and 60 of The Parlour accommodations are suites.
step. Touring the rooms today,
one would not imagine that
entire walls were torn down
and entire floors torn up.
Besides the comprehensive
renovation of the existing
hotel, a new section has been
added to the original building.
The extension was initially
intended merely to accommodate an elevator, but grew to
more, and, in the final
scheme, all aspects of the
business have benefited. The
inn has doubled the number of guest
architecture has been sympathetically met.
rooms (now 28); there is a pleasant recepUpstairs and down, the transition between
tion area; a banquet room is seeing plenty
the two feels seamless. The accommodaof business, for both evening events and
tions, whether rooms or suites (60 percent
daytime meetings; and the kitchen has
are suites), feel individual rather that
expanded, providing a generous and praccookie-cut, and are tastefully furnished and
tical workspace for the staff.
accoutred. Some have fireplaces (some of
The challenge of integrating new and old which are double-sided). Much of the incidental furniture is locally produced, reproductions of period pieces that manage by
Fire-Roasted Tomato and
their quality to avoid looking tacky. The
Wild Mushroom Soup
angles, corners and characteristics of the
Garnished with Stilton, Basil Oil and Garlic Crouton
original railway hotel confer an eccentric
The Parlour’s winter house soup, a Stratford
but delightful ambience to the rooms,
“Soups On” Vegetarian Award Winner
which carries even to the newly-built areas.
And just to remind you of where you are,
1 large can (100 oz) premium fire-roasted
the room keys, cards rather, are printed with
tomatoes. (You can fire-roast your own.
the Stratford Shakespeare Festival logo.
Make sure to remove skins after roasting.)
From Mansion House to Historic Inn,
vegetable stock
these premises have endured for well over
1 large sweet onion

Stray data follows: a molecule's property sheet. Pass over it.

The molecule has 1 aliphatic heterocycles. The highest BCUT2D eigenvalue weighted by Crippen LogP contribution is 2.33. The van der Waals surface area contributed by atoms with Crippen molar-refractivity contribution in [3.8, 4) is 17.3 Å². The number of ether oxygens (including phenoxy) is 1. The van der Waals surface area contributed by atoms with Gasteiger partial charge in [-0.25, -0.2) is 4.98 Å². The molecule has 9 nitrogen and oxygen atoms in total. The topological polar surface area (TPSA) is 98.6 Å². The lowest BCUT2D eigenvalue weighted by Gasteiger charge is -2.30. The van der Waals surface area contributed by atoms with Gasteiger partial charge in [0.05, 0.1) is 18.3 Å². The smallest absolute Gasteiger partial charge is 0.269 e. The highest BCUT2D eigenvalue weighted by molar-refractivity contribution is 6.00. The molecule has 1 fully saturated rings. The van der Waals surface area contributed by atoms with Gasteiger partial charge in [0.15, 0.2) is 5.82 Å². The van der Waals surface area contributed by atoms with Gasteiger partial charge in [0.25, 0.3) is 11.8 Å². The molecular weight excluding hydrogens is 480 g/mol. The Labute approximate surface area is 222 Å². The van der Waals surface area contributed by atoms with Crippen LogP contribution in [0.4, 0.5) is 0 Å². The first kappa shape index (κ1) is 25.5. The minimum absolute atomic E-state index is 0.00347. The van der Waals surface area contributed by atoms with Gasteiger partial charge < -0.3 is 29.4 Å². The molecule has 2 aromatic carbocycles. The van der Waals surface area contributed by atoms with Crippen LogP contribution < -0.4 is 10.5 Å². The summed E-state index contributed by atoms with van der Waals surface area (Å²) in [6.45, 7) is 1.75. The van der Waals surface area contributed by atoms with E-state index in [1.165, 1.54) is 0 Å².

a century, while the town of Stratford has
1 large carrot
grown and changed. One thing hasn’t
1 large celery stalk
changed: The Parlour continues to offer
1 lb assorted wild mushrooms
hospitality to locals and travellers alike. ¼ cup fresh thyme
1 Coarsely chop the onion, carrot, celery
and mushrooms, and toss with salt, pepper and olive oil. Roast until nicely
browned and tender.
2 Place tomatoes and equal amounts of
vegetable stock in pot and add roasted
vegetables. Simmer for 1 hour and then
puree mixture. Add thyme and salt and
pepper to taste.
3 Garnish soup with a garlic crostini,
topped with a piece of Stilton cheese,
and drizzle with basil oil or pesto.
The Parlour Historic Inn & Suites
101 Wellington Street, Stratford
519-271-2772 or 1-877-728-4036
breakfast, lunch & dinner served daily
open: weekdays, 7:30 am; weekends, 8:30 am
close: sunday to wednesday, 10 pm
thursday to saturday, midnight
CECILIA BUY is a writer and designer who has enjoyed living and dining in London and area for the past 17 years.
Stratford is more
than great theatre.
“I made a delicious discovery: Stratford has a culinary obsession.
And, for me, finding what I call a ‘food town’ is a rare and
magnificent thing ... You’ve got a place that feeds all the senses.”
— Marion Kane, Food Writer
34 Brunswick Street in Stratford
behind the Avon Theatre
Reservations 519.271.5645
& Q Y P K G 5 V T G G V 5 6 4 #6 ( 1 4 & *USTSTEPSAWAYFROM 4HEATRE
w w w.b entley s - annex .c om
Executive Loft Suites
51 9 - 271 - 1 1 2 1
1 - 8 0 0 - 361 - 5 3 2 2
99 Ontario Street